A new book covering the ins and outs of mobile journalism is now available in Bangladesh - and it is the first of its kind written in the nation's mother tongue, Bengali.

The book, "Mobile journalism: the journalism of our time", is written by Abdul Kabil Khan, known in the media as Jamil Khan. He worked as a mobile journalism specialist for daily newspaper Prothom Alo, and is now an assistant professor at the department of media studies and journalism at the University of Liberal Arts Bangladesh (ULAB).

Resources are out there for Bangladeshi journalists to get to grips with 'mojo', as mobile journalism has come to be known. But Khan said these hard-to-understand translations from foreign works are often found only on online marketplaces which are difficult to access.

Abdul Kamil Khan

"It's easier in the mother tongue to [talk about] examples from out in the field. It is designed to be very understandable and clearly explained," said Khan.

The book is available for ULAB students in the campus library, but other public and private universities may soon be able to offer it to their students, too. Three universities are also considering to incorporate the book into their curriculum.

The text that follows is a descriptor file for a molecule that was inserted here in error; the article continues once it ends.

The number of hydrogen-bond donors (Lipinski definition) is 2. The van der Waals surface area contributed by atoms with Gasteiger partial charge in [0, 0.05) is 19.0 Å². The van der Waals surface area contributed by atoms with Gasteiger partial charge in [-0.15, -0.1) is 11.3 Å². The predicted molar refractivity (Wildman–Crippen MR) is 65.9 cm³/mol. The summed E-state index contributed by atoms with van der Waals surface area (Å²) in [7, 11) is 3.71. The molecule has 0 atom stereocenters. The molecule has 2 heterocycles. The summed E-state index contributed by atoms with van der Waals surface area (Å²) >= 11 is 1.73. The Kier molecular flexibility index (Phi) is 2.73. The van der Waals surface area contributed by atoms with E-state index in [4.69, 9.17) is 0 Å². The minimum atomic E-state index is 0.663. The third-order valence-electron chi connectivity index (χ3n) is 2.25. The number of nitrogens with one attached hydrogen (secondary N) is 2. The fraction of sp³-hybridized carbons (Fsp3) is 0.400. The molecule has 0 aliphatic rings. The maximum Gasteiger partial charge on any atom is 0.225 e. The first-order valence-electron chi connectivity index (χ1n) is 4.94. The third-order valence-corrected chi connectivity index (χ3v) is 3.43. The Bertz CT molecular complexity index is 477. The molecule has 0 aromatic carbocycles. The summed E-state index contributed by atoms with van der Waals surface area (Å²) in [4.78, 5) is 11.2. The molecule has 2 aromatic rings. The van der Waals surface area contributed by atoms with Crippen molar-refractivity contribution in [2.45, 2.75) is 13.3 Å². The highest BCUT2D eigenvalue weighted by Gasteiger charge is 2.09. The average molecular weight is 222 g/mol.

Also distributed in local stores and online, local journalists will find it easier to get their hands on the book.

"I'm trying to prove that [a smartphone] can be a handy device to cover even major events," he continued.

For cash-strapped newsrooms, mobile journalism offers a cost-saving solution to news gathering and reporting on a local and national level - and some newsrooms in neighbouring countries are taking notice.

Khan's book pulls together five years of first-hand mojo work, from reporting with his smartphone from the 2018 World Cup in Russia to teaching 1,000 journalism students, journalists and media professionals. It covers all the basics, including planning and developing mobile reporting, shooting videos and capturing images with your smartphone, basic mojo apps and filming techniques, doing interviews and producing multimedia content.

Khan has learned many of these skills at mojo conferences abroad and from other high-profile experts.

However, not many journalists in Bangladesh have the good fortune of making these trips. Through the book, Khan aims to bring some of those lessons back home for journalism students, journalists working in developing media and citizen journalists.

"The only tripods we have are our hands," Khan joked in an article for Journalism.co.uk in 2017, where he also spoke about the potential of the book.

He kept the same mindset, insisting that good mobile journalism storytelling is not achieved through fancy gimmicks, but with the right attitude.

"You do not need to bother with gear or have very expensive smartphones to create good content. You need to concentrate on your storytelling to execute a good story," he concluded.

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